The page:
Loading; Prepare To Be Amazed...

Erm! Your network is glacial, will load anyway in seconds.

Zurb Foundation and Grunt JS – Getting Started

Foundation and Grunt — Why Use Them?

When creating prototypes and/or HTML templates at CreativityKills, we use Zurb’s Foundation and Grunt JS most of the time. If you do not know what Foundation is, it’s a CSS framework that basically makes the job of building websites easier. Grunt JS is basically a javascript task runner. It can make your life very very very easy. Believe me.

With that out of the way, I will not go into tutorials on how to use Zurb Foundation and Grunt JS, I will go straight into how to mix and match Zurb Foundation and Grunt JS.

Foundation and Grunt — Installing Grunt JS

If you don’t already have Grunt JS installed on your machine, now would be a good time to get it installed. You would need to have NPM (Node Package Manager), NodeJS and Bower installed on your machine to take advantage of Grunt. Heres a quick guide on how to install Grunt if you haven’t already.

Foundation and Grunt — Setting Up

Alright now, lets get to the codes. First, you want to fire up your Terminal or Command Line. Most of what we’ll be doing will be on here. You can also fire up your text editor.

Let’s create a new directory. This is going to be the root directory for our project. For the purpose of our tutorial, I’ll name this project Acme.

Now lets create our package.json, bower.json, and Gruntfile.js. These files will help us add dependencies and configure our whole project.

You may have noticed that when you run the commands npm init and bower init, the terminal presented you with options and you had to add values. The commands help you generate the package.json file and the bower.json files.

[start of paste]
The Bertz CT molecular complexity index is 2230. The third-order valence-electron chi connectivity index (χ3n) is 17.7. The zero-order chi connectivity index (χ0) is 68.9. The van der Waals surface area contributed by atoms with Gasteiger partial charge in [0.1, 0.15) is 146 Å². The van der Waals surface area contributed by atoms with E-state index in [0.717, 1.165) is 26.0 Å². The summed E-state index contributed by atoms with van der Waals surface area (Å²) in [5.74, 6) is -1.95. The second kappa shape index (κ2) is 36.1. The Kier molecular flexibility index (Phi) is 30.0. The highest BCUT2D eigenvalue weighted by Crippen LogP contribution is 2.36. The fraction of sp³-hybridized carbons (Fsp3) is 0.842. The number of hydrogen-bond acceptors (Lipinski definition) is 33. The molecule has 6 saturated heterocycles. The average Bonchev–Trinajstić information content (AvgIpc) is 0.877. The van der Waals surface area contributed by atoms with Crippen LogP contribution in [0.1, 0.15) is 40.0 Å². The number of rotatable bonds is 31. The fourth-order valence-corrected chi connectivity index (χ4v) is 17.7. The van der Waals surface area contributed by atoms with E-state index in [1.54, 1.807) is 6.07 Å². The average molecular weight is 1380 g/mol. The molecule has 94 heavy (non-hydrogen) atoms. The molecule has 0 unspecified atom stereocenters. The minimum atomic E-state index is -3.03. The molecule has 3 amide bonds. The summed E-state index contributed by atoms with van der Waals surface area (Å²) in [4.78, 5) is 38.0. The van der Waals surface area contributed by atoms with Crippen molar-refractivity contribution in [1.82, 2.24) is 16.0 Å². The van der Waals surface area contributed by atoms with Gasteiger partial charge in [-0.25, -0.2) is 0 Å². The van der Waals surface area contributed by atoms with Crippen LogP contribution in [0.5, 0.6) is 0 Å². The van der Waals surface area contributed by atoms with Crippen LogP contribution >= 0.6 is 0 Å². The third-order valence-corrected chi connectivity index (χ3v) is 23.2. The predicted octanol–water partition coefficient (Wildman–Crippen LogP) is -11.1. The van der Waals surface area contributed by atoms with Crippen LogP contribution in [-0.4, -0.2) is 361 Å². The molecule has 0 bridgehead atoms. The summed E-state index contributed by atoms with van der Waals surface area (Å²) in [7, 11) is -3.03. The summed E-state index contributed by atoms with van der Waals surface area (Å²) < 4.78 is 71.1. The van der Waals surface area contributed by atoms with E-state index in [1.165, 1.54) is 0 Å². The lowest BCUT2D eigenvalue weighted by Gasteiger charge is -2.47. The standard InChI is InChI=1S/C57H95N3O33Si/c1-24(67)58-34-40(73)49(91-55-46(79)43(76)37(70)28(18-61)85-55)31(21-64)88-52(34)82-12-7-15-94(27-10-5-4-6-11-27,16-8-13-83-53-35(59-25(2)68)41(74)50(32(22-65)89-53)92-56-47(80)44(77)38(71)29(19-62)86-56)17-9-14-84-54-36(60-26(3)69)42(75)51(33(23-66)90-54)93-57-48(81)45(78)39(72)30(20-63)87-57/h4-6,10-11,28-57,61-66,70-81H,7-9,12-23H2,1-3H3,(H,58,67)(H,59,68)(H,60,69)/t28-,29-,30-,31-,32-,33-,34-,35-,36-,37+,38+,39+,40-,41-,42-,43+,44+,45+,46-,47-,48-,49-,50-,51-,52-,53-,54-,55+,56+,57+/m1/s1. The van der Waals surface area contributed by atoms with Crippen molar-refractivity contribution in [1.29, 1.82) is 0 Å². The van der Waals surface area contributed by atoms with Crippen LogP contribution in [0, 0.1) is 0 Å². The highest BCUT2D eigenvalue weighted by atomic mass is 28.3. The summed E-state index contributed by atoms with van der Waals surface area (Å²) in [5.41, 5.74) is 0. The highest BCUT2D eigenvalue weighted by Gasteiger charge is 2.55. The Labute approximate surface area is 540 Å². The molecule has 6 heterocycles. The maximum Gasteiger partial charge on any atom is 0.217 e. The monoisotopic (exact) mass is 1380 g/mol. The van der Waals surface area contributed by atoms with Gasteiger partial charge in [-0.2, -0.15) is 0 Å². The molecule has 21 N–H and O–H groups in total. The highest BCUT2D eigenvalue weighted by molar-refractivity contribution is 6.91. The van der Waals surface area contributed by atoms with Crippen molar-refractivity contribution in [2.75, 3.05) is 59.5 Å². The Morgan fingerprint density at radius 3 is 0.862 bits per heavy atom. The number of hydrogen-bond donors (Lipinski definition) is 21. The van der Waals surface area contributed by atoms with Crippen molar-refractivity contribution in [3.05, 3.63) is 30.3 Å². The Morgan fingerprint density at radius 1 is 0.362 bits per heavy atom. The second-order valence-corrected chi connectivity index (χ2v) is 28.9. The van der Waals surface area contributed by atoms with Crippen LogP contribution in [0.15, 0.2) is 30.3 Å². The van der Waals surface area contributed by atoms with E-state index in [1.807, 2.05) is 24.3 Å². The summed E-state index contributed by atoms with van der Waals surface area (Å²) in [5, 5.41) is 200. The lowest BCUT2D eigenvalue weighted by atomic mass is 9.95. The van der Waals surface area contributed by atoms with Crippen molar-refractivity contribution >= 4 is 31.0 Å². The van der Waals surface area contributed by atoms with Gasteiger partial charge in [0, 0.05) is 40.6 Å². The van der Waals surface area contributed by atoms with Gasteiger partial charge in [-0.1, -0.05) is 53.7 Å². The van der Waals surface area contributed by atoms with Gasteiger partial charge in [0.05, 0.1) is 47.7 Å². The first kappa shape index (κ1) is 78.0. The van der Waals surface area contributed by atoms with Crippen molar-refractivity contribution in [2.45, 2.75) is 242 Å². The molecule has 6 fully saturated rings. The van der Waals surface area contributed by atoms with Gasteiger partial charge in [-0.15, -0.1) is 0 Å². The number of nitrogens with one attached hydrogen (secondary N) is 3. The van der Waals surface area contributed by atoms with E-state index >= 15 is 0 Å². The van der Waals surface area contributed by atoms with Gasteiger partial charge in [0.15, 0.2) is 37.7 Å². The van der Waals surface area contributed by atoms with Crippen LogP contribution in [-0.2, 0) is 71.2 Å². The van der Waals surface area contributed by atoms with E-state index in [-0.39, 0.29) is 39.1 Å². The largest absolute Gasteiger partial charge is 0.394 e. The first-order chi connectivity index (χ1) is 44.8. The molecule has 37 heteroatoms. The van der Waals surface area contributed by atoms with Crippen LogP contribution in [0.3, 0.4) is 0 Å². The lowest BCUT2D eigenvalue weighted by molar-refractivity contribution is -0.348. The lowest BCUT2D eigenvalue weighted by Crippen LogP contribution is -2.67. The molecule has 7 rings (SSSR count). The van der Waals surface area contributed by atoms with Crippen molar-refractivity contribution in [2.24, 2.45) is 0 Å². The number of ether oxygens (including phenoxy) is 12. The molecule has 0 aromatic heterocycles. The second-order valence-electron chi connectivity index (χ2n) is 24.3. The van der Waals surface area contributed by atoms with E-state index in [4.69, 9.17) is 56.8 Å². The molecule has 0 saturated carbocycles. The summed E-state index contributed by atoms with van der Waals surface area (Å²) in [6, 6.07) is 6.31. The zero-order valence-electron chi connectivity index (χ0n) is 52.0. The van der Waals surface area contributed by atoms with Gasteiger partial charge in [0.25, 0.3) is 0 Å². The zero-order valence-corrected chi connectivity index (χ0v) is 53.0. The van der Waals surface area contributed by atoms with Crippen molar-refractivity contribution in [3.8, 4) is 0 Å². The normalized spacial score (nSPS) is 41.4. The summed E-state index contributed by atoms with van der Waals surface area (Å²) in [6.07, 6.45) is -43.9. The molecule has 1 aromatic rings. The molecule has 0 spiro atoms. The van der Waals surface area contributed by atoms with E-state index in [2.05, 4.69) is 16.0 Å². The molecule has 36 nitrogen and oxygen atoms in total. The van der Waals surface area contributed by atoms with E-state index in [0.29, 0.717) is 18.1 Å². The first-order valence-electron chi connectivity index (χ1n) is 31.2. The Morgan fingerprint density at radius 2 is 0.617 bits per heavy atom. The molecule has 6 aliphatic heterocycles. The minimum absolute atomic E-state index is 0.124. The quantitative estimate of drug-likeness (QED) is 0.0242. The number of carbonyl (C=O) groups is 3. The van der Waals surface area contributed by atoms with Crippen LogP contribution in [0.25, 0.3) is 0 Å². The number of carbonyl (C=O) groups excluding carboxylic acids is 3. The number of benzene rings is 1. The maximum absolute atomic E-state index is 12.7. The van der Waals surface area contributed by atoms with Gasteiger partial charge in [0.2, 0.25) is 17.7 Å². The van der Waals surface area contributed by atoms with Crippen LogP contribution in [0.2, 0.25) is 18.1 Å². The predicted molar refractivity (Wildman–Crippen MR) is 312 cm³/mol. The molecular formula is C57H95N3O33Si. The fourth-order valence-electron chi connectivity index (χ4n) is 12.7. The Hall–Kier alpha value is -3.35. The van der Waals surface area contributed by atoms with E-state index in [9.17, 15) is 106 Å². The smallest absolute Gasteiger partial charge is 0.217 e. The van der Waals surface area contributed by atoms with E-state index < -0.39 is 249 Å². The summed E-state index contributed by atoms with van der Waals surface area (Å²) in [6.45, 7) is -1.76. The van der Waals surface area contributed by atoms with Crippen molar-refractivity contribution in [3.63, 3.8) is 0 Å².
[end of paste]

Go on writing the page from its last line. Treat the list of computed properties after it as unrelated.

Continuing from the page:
Now that we have both files, let’s get dirty. First, we want to use bower to install the latest Foundation automatically. So, open your bower.json file and update the file with this:

Remember, though, that this file must be a valid JSON file or else you’ll get errors. After saving the file, go to your Terminal and run the following commands:

This would install packages automatically into your project directory. It’s worth noting that, every time you change the bower.json file or the package.json file, you should run the command above so the new packages will be installed and/or updated.

By now you should notice a new folder created in your projects root directory named “bower_components”. This is where all the Bower dependencies reside. So, we have successfully pulled in our Foundation files into this directory.

Moving on.

Open your Gruntfile.js and lets start configuring everything to work smoothly. You should have a blank file here. Just copy and paste the code below inside it.

Now, I would not explain what is going on, because this is not a Grunt tutorial. You can learn about Grunt, if you want, on their website.

At this point, ask, what good is a task runner without any tasks to run? Yeah, so, let us start adding tasks for our Grunt task runner. Let us start by adding basic sass compiler to the task runner, so that Grunt can compile sass file in our project directory.

In your package.json file, let us add a grunt package and have NPM pull it in for us. In the file, add the following lines: